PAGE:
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Gabriela, Clove and Cinnamon Paperback – 3 Oct 2005

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Product details

  • Paperback: 460 pages
  • Publisher: Bloomsbury Publishing plc (3 Oct. 2005)
  • Language: English
  • ISBN-10: 0747573719
  • ISBN-13: 978-0747573715
  • Product Dimensions: 12.9 x 2.4 x 19.8 cm
  • Average Customer Review: 4.7 out of 5 stars  See all reviews (3 customer reviews)
  • Amazon Bestsellers Rank: 35,970 in Books (See Top 100 in Books)

More About the Author

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Product Description

Review

'One of the greatest writers alive ... also one of the most entertaining' Mario Vargas Llosa, author of The Feast of the Goat and Death in the Andes 'As a story it has got it all: assassinations, political intrigue, treachery, vengeance, illicit liaisons and a relentless narrative energy' Glasgow Herald 'Amado is by turns a realist, fantastical, episodic, direct, angry, humorous and, above all, characterful' Scotsman 'An exciting and enjoyable romp of a book, rich in literary delights' New York Times

About the Author

Jorge Amado was born in 1912 in Ilheus, the provincial capital of the state of Bahia, in Brazil. The son of a cocoa planter, he published his first novel at the age of nineteen, and both that and succeeding novels were dominated by the theme of class struggle, giving way in the 1950s to a lighter approach, an international reputation and stage and film versions of his work. Amado died at the age of eighty-eight in 2001.

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Most Helpful Customer Reviews

2 of 2 people found the following review helpful By Helpful Advice TOP 50 REVIEWER on 21 April 2014
Format: Paperback
"Gabriela, Clove and Cinnamon" by Jorge Amado is an entertaining novel about one Brazilian town called Ilhéus in the first part of 20th century, full of satire and intrigue.

The novel starts in 1925 in fictionalized town somewhere in Brazil that was for long time organized mostly around violence and the oldest human profession, and is now experiencing a rapid development due to record cacao crop.
And due to that growing prosperity, the residents and government have to reconsider their existing thinking and behavior and become more civilized.

The novel plot is basically centered about the town's upcoming election that is interwoven with second story about the romance between a rich man named Nacib who owns popular café and former slave, poor beautiful woman Gabriela who he hired instead of lost cook.

For both story streams there will be a collision about what is currently, and what inevitably, cannot be avoided to happen...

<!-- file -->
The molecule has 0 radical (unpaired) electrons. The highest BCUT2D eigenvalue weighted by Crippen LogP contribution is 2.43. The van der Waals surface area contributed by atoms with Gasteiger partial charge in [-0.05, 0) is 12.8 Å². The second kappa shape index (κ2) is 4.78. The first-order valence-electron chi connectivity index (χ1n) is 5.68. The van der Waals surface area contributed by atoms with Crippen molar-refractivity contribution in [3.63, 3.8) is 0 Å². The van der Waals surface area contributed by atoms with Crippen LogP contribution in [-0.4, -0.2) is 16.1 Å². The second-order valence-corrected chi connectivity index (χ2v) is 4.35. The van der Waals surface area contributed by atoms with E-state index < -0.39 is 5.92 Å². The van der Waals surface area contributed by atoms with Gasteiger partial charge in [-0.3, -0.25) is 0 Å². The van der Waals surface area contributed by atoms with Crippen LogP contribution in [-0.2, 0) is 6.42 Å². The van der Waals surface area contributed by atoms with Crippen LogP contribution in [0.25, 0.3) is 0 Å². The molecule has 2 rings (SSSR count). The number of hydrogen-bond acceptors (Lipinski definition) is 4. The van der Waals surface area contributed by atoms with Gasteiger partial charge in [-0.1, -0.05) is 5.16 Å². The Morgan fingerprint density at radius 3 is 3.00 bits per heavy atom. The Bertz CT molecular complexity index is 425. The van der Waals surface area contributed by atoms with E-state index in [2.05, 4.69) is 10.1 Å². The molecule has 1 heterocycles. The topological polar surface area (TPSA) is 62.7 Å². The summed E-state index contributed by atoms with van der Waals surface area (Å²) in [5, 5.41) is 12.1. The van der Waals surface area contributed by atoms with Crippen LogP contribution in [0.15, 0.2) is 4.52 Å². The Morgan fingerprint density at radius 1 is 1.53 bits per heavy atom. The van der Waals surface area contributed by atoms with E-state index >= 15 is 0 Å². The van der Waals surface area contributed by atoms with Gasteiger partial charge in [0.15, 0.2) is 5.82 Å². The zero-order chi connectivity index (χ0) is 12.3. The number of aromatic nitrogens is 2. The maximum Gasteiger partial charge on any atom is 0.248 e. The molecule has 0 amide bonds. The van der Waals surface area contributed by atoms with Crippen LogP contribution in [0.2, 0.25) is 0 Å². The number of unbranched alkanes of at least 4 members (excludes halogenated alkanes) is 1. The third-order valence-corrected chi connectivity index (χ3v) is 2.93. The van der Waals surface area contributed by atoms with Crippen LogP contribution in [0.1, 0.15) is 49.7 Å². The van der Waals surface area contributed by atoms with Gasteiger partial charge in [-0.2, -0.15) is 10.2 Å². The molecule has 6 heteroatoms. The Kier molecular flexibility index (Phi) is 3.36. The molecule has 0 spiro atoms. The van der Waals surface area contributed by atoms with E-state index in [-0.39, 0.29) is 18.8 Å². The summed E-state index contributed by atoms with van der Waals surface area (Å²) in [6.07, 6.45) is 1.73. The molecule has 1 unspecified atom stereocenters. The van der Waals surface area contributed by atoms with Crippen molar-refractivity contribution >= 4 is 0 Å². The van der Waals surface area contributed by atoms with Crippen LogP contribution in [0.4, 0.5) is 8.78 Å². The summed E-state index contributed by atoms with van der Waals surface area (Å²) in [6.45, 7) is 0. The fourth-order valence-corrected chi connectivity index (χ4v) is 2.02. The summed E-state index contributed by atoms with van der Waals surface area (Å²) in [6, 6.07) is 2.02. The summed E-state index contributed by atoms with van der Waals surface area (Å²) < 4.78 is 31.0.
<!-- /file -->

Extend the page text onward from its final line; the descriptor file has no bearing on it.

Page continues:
"Gabriela, Clove and Cinnamon" is an interesting and relaxing read that although set in 1925 in Brazil, has timeless story and could happen anywhere.
Its drawback is that there are too many characters that are hard to keep track of although in some other parts it looks like author didn't have enough inspiration therefore he left the story a little sketchy.

As a result of such literary style some readers can find parts of novel a bit boring, but don't give up because its story still manages to eventually compensate these flaws.

Overall, this is a decent piece with well-made plot that comes from the literature that I'm not so familiar, and as such, surely it is a good to read it to gain an impression and widen your views.
Due to that I can recommend this novel about small human destinies that are intertwined with large changes in time and society in which they live, and inevitably result in experiencing change within them.
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1 of 1 people found the following review helpful By jacr100 VINE VOICE on 4 Nov. 2012
Format: Paperback
Ilhéus is changing: once a frontier town, where pioneers ambushed and murdered each other for control of plantation estates, its newly prosperous residents seek peace, good governance, and the trappings of civilization. But the old guard who dominate local politics - the colonels - are resisting, and the cocoa wars are threatening to begin again.

Nacib, a Syrian-born Ilhéan and the owner of a popular bar in town, is trying his best to stay neutral (it's better for custom). When his cook leaves on the eve of an important dinner event, he finds Gabriela in the "slave market", hires her and hopes for little. But Gabriela is a diamond in the rough - sensual, simple, and a brilliant cook. Soon all the men in town are after her, and Nacib is wondering how he ever did without her.

Amado fills Ilhéus with a host of characters, all richly evoked, and his dialogue and style are first-class; it's a hugely readable tale. And also a clever one, in which the evolution of a backwater into an important trading centre is drawn out in the dreams, scandals and daily adventures of its population. A steamy, twisting and earthy novel that swamps you and won't let go.
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4 of 5 people found the following review helpful By Graham R. Hill VINE VOICE on 16 Aug. 2007
Format: Paperback Verified Purchase
At one point in this novel reference is made to The Crime of Father Amaro and this book certainly put me in mind of the work of Eca de Queiros. It's a kind of Brazilian western, with cocoa plantations replacing cattle ranches. Try to think of the set up of Man Who Shot Liberty Valance [DVD] [1962] overlaid with the plot of a Palliser novel populated with characters from Priestley's The Good Companions. Or if that's too complicated, just read the book. It's very good.
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